Many toolrooms have center hole grinders
to prepare precision work for the cylindrical grinder.

The center hole is a mirror of the condition of the shaft od.

On heavy shafting, spots are best machined at the headstock end where they will come out closer to round because of the proximity to the headstock bearings.

The shafts may have to be re-set,and re-skimmed several times to minimise the errors produced from the origional condition of the material.

Machine operators will frequently omit this extra step, and end up with out of round, out of tolerance surfaces, transfered from the out of round center hole, or steady rest spot, back and forth from spot to hole etc.

Resetting a large shaft with a crane is a pita, but required at times. The operators are, like the rest of us, basically lazy.

Cold rolled steel, the favorite of many here, has roundness and straightness tolerances that allow the steel mill to send you any junk they have.

It is best to develop the skills to make a rough as a corn cob piece of material into a precision work of art.

I used to work in a shop that made spindle drive shafting for atomic submarines.

They had many problems with out of round work before I dictated the shafts be spotted at the headstock.

These shafts were in fact made fron cylndrically cast steel tube and rough as a corn cob.

This extra spotting operation saved days of production per shaft and improved quality.

In the perfect world, this is what you do;
set the ground material in the collet,


Set the steady up near the chuck.
Than slide the steady out to the working point and do what you have to do;

If you loosen the steady rest clamp bolt, oil the ways and shaft, the steady will slide out with the part revolving slowly.


That's not where I live.

The steady has to be set RIGHT ON CENTER or the shaft will work out of the chuck.

Each time the shaft revolves, it will work (slip) in the chuck and soon get you in the head.

That is where those steadies on ebay come from with the top, or bottom brazed back togather.


I try not to feed any more information than people are willing, or able to grasp at a time.

[This message has been edited by kap pullen (edited 02-28-2005).]

[This message has been edited by kap pullen (edited 02-28-2005).]

02-28-2005, 09:30 AM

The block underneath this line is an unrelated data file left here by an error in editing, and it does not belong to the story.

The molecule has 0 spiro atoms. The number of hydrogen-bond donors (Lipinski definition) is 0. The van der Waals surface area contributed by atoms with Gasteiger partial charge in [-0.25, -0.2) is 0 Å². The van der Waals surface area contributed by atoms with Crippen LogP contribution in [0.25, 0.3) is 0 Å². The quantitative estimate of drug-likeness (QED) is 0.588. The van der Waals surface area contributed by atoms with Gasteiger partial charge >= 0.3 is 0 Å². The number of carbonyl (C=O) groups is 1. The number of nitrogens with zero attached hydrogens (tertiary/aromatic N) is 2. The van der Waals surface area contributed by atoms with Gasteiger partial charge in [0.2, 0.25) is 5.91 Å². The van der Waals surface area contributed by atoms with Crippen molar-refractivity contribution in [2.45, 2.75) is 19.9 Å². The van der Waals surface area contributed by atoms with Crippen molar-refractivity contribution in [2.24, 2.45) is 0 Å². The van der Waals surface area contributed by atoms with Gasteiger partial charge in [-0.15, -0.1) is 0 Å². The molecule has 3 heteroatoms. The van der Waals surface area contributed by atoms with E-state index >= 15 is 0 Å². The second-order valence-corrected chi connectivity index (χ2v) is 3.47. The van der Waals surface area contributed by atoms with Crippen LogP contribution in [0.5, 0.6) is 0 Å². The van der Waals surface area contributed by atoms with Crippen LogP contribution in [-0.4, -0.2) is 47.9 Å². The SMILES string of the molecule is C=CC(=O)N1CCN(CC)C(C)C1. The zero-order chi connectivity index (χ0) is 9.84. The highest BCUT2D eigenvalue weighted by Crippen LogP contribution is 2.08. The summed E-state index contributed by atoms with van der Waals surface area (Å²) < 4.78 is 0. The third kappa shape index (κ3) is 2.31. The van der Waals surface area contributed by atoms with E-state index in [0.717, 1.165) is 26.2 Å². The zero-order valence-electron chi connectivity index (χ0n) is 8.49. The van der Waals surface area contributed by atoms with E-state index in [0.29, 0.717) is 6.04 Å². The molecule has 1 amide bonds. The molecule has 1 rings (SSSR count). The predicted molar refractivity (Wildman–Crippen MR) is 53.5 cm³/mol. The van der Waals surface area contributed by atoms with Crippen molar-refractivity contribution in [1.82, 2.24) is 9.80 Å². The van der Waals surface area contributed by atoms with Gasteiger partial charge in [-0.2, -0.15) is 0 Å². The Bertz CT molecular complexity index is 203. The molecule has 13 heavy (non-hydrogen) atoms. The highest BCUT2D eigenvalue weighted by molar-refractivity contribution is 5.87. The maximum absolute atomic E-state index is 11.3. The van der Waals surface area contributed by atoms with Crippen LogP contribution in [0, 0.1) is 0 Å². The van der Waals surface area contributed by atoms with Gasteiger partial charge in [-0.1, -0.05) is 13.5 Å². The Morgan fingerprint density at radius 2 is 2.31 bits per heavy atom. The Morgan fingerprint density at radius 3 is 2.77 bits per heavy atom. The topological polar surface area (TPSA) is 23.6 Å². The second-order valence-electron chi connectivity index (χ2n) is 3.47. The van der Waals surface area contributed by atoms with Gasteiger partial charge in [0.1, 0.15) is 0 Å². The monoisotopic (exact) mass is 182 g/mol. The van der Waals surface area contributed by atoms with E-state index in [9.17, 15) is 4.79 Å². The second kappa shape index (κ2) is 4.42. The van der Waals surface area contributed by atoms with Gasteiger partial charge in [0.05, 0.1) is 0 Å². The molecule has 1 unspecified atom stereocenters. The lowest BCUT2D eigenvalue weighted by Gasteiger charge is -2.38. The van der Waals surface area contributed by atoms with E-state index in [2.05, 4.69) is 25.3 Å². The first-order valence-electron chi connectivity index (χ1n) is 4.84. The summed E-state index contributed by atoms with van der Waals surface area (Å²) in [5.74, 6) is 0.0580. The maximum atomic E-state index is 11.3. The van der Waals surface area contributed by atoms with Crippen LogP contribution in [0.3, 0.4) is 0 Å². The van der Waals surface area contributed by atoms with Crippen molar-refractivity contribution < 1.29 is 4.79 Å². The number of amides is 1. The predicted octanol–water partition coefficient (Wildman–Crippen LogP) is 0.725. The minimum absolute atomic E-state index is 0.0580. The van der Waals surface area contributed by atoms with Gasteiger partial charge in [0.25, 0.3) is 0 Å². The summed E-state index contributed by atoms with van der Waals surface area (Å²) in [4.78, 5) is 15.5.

I am in your debt. I am printing out this whole thread with your careful instruction. Wish I had a book as good.


02-28-2005, 12:40 PM
An old trick I read somewhere goes as follows.
Machine a "cap" that is a light press fit on the stock you want to center drill. Without removing this from your chuck, drill thru the rest of the piece with a drill just a thou or two under the size of your combined drill/countersink major diameter. This hole must be long enough to capture the major diameter of the drill/countersink before the drill tip starts to drill. Use this "cap" pressed on the end of your stock to guide the drill/countersink. Should get you within 3 or 4 thou if you do it carefully.

The other replies you've received are far more accurate than this one.


02-28-2005, 02:49 PM
Thanks Kap.

I echo the comment. I wish I had a book this good.


02-28-2005, 05:06 PM
When I started out in machining,one of the first jobs I had to run was a lathe job that required the use of a steady rest.After I got it set up(or so I thought),one of the old lathe hands come by and told me where I was about to mess up.He showed me 2 different ways to set up a steady rest so that the work will not pull out and will be running true to the axis of the spindle.On shorter,smaller work,take a magnetic indicator base and put it on the OD of shaft.Set your indicator tip on something 90 deg. from the spindle axis(ex. the face of the chuck).Rotate chuck 180 from were you set your indicator.Adjust steady rest until you achieve zero readings top and bottom and side to side.Usually you can get away with .002 to.003 runout.Just remember when using this method the further you are away from the chuck when indicating it in the more accurate the alignment will be.
The other way is to bring your tail stock up to your chuck and indicate the spindle of your tail stock.Either mark down the run out or adjust the tail stock to run true.Position steady rest where you want it.Once your shaft is in, clamp your indicator on the shaft and adjust steady until it is trued up with the tail stock spindle.I have used both of these methods more times than I care to count and can't recall of ever having problems with pulling or having a part out of line with the spindle axis.
It's been a long day and I hope this makes sense and helps you out.